Moving on, we traveled 20 minutes to a local creek that hosts the only breeding American Dippers in the Bay Area, just a bit south of San Jose. Thankfully, Sergey, our only south bay member, had already scouted the area out a week prior, and we wasted no time in seeing one of the dippers. This wasn’t a lifer, or even a state bird for me, but it had been over a year since I’d last seen one, so a really cool moment for sure. I’d totally forgotten about their strange white eyelids that they flaunt while they twerk just above the water.

skrrt skrrt

And, of course, we had to visit the Red-footed Booby for all the kids who hadn’t seen it yet. I won’t subject you all to another monologue about it, but here’s the photo.

Took a little while to find; a good spot by Lucas

I spent the following week birding by bike around San Francisco county, and although I didn’t see anything that anyone cares about, I got a good few county birds. Get ready for my attempt at a county big year next year, despite the pathetically small amount of time I’ll be in SF next year. I won’t even be able to start my county year list until January 6th! Wherefore art thou, competition?

The next story I have to tell here is of a really fun day I spent birding with Oscar Moss, one of my best birding friends. We went up to Bodega Bay, primarily for a continuing Rock Sandpiper, but really just for the whole area, including rolling scenery, seawatching, and Sonoma County listing.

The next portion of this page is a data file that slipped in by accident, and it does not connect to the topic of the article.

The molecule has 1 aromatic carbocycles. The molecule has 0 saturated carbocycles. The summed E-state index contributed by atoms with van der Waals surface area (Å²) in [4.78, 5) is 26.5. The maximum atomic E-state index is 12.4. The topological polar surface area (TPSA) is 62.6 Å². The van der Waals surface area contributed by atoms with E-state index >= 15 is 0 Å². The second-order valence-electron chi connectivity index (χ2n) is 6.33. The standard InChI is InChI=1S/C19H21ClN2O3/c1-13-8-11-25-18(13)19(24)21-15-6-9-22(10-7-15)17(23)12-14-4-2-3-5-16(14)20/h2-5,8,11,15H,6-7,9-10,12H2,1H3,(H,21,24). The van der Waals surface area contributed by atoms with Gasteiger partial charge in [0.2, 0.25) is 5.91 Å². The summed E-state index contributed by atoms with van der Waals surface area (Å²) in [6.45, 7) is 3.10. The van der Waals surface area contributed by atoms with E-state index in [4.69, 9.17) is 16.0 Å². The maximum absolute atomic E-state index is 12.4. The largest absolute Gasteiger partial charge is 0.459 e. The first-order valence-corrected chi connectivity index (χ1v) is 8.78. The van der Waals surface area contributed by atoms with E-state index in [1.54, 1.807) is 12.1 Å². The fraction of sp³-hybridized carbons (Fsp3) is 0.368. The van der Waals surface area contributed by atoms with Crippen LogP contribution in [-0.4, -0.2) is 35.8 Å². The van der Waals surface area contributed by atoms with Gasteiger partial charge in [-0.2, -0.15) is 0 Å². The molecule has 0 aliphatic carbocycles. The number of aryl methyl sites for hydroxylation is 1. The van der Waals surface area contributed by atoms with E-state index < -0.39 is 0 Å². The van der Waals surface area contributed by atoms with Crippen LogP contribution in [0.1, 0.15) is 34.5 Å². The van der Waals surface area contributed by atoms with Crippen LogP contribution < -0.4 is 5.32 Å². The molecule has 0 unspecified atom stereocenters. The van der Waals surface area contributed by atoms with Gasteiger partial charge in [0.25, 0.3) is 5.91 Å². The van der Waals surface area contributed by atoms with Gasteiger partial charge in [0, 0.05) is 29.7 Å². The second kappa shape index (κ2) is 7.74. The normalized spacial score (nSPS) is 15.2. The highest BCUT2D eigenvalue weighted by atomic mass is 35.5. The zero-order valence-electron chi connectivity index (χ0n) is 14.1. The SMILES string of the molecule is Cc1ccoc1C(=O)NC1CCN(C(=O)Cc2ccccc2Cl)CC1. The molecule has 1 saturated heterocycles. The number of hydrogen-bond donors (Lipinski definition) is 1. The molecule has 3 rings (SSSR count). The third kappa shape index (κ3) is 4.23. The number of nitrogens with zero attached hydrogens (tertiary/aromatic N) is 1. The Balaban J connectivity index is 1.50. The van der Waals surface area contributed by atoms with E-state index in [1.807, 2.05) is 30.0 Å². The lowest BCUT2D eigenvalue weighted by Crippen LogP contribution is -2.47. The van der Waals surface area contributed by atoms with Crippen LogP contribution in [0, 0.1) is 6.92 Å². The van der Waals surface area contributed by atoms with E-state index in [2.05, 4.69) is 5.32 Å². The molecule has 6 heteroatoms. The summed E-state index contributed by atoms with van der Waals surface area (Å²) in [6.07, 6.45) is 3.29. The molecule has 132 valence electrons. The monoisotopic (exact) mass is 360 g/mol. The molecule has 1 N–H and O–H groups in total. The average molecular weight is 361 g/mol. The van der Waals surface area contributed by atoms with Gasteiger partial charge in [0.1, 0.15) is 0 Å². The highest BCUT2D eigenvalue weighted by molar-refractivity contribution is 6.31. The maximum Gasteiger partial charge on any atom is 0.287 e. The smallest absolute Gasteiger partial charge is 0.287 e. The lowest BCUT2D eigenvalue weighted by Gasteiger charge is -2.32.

Do your Snapchat streaks look like this? No, they don’t. Let me flex once in awhile. Also, comment your Snap username and I’ll add you

As we drove along highways and backroads, we did our best to identify every bird on every wire, and kept a close eye on what county we were in. We actually both got a good number of county lifers just from the car, but my list was in the twenties at the time, so this wasn’t surprising, just a bit of fun.

The Sandpiper had been present for weeks at this point, and is even still being seen regularly as a write this a week later. Because of this, myself and Oscar both severely underestimated how many people would still be interested in seeing this bird. When we pulled up to the random-ass rock where it had been seen, we were met by a group of 15 birders, all looking intently at the sandpiper, who didn’t even have his head up at the time. I saw a few people I knew, and even met someone who had flown from the interior states to see it. I honestly don’t get the point of that – why wouldn’t he just fly to Humboldt, or Alaska for that matter?